The conflict in “The Story of an Hour” can be read in the traditional way as woman in conflict with herself, but the internal emotional turmoil that Mrs. Mallard feels is not really stimulated by her own psyche, but rather society’s impact upon that psyche. The conflict at the heart of this story puts Mrs. Mallard’s longing for independence and rebellion against society’s expectations and conventions of a woman’s place in it. By contrast, “How I Met My Husband” contains many more characters who come into physical conflict with Edie and so it might seem as though this is a case of woman-versus-others type of conflict when in actuality it is a far more authentic example of a woman in conflict with herself; specifically Edie’s road to maturation in conflict with her own innocence and lack of worldliness.

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Mrs. Mallard may equate the death of her husband as the specific link to resolving her conflict, but she is clearly pursuing something more far-reaching when she thinks to herself that his death means “no powerful will bending hers in that blind persistence with which men and women believe they have a right to impose a private will upon a fellow-creature” (Chopin, 645).  In that moment, she recognizes that all involved in such submission—men and woman alike—share equally in this sociological conflict.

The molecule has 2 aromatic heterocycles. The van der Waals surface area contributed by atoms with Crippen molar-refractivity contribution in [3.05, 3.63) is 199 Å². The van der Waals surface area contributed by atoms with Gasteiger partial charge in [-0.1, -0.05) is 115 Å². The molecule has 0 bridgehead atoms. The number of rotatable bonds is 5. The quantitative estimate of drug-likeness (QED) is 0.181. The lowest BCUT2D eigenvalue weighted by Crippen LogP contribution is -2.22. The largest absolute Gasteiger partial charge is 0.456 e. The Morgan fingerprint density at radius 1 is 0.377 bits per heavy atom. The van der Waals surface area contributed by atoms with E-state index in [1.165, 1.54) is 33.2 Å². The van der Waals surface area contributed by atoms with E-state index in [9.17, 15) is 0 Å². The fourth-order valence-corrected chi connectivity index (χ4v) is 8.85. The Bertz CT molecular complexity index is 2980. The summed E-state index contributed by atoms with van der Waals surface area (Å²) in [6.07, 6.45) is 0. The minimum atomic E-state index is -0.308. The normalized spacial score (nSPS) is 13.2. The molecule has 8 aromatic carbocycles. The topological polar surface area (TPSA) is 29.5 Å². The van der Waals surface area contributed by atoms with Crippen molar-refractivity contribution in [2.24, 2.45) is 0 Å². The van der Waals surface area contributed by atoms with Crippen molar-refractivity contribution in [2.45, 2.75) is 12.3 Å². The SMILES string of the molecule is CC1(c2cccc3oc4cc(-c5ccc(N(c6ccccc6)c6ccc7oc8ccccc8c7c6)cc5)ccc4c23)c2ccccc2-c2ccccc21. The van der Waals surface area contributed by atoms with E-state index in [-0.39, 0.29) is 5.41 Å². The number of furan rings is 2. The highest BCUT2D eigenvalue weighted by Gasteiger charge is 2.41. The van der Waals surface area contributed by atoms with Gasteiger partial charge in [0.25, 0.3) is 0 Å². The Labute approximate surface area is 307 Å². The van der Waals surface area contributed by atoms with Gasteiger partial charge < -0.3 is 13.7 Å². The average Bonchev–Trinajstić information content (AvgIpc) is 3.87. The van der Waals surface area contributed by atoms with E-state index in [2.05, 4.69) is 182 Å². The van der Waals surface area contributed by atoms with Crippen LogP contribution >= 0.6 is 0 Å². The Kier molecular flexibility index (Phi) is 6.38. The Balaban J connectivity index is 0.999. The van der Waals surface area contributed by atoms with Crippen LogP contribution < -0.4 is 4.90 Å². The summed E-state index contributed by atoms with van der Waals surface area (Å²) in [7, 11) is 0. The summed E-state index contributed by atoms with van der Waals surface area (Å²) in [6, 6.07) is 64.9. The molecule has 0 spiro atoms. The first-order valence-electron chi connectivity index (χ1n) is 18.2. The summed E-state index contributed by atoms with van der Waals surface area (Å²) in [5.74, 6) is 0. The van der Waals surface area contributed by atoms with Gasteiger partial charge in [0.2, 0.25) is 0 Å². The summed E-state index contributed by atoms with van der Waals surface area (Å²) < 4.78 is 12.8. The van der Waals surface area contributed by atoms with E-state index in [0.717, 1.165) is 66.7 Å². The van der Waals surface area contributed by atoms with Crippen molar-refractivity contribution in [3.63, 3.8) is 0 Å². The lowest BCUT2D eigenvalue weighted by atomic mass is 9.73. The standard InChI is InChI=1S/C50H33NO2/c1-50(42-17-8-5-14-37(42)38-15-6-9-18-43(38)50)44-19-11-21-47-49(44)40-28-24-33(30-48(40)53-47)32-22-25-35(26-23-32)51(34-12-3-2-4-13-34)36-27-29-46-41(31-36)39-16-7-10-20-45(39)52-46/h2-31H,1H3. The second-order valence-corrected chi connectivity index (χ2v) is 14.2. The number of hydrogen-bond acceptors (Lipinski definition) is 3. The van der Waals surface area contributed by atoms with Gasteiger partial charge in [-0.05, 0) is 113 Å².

Just like the alert reader can recognize the epicenter of the conflict within Edie in the moment she recalls that she “wasn’t even old enough then to realize how out of the common it is, for a man to say something like that to a woman, or somebody he is treating like a woman.”(Munro, 51). The antagonist in Edie’s world of transformation from untried teen to wistful adult looking back on her life is not her imagined rival Alice, the intrusive Mrs. Peebles nor even that bounder Chris. The title may indicate that the story is going to be a romance, but just as the story of Mr. Mallard’s supposed death and Mrs. Mallard’s actual death that takes places in an hour is really about a lifetime of suffering, Edie’s recollection isn’t really about meeting her husband so much as it is about meeting grown-up self.

References

  • Chopin, Kate.  “The Story of an Hour.”  The Heath Anthology of American Literature.  Ed. Paul Lauter, et al. 2nd ed. Vol. 2.  Lexington:  Heath, 1994.  644-46.
  • Munro, Alice, Something I’ve Been Meaning To Tell you, New York, 1974